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Why is there a two strike law? Meaning if I was carrying a knife in a public place on the first offence, the magistrate can set that aside, while the second and third time, the magistrate can send me to mandatory sentence. Why are magistrates allowed to show such leniency on the first offence?
Has anyone experienced being called to court for a job that they were involved with as special (or regular) but you no longer hold the Office of Constable? If so, how does it differ? Are you just treated as a civilian witness or are you still identified as a police officer - such as when saying rank/collar number/station at the start of giving evidence would you say this as it was at the time of the incident? I ask because, although I am still a Special Constable at the minute, I will start as a regular in April and I have been warned to attend court four days later!! So I will have resigned as a special but not yet been sworn in as a regular (that comes during the second week of training I have been told) That leads me onto my second question... despite having all of the uniform etc. would I just wear shirt/tie to court or could I still wear the uniform? I'm so confused what I'm going to do I imagine that it happens a fair few times, either with retired regulars or specials that have resigned but I think my situation will be quite unique/unlucky!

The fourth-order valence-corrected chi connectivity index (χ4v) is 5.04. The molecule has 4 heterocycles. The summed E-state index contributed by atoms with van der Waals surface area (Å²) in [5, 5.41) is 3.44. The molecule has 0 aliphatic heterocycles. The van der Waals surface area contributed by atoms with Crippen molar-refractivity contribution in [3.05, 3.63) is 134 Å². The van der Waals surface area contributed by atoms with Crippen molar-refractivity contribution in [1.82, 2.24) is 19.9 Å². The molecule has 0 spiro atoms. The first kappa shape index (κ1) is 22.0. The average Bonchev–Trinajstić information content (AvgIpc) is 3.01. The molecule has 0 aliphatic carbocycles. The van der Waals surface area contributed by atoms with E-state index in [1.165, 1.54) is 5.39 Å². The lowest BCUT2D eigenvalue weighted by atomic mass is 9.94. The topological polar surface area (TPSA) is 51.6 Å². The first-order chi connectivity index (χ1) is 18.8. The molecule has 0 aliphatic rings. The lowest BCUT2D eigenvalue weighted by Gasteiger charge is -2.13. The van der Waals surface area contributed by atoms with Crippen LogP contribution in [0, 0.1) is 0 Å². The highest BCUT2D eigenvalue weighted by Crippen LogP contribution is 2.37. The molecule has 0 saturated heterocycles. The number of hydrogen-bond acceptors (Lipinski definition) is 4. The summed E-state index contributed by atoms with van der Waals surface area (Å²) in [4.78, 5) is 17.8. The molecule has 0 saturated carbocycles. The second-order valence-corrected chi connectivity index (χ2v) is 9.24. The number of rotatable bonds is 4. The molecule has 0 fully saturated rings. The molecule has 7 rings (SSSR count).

sparkydale posted a topic in UK Policing NewsA man cleared of raping a woman has been ordered to give police 24 hours' notice before he has sex. The man, in his 40s, who cannot be named for legal reasons, was acquitted in 2015 at a retrial after claiming the alleged victim had consented. An interim sexual risk order, initially imposed in December, has been extended for four months by magistrates in York. It requires the man disclose any planned sexual activity to the police or face up to five years in prison. The order - which was drawn up by magistrates in Northallerton, North Yorkshire, and extended in York - reads: "You must disclose the details of any female including her name, address and date of birth. "You must do this at least 24 hours prior to any sexual activity taking place." It also contains restrictions on his use of the internet and mobile phone devices and requires him to inform officers of any change of address. A further court hearing in May will decide whether the interim order should be made into a full order, which has a minimum duration of two years and can last indefinitely. Sexual risk orders were introduced in England and Wales in March last year and can be applied to any individual who the police believe poses a risk of sexual harm, even if they have never been convicted of a crime. They are civil orders imposed by magistrates at the request of police. I'm in split on this: On 1 hand, the public protection needs seem to be served by this (and I guess, this is preferable to being locked up). On the other hand, we're making judgment calls based on something that hasn't happened yet - Precrime? Is there a basement somewhere with 3 mutants in a bath? http://www.bbc.co.uk/news/uk-england-york-north-yorkshire-35385227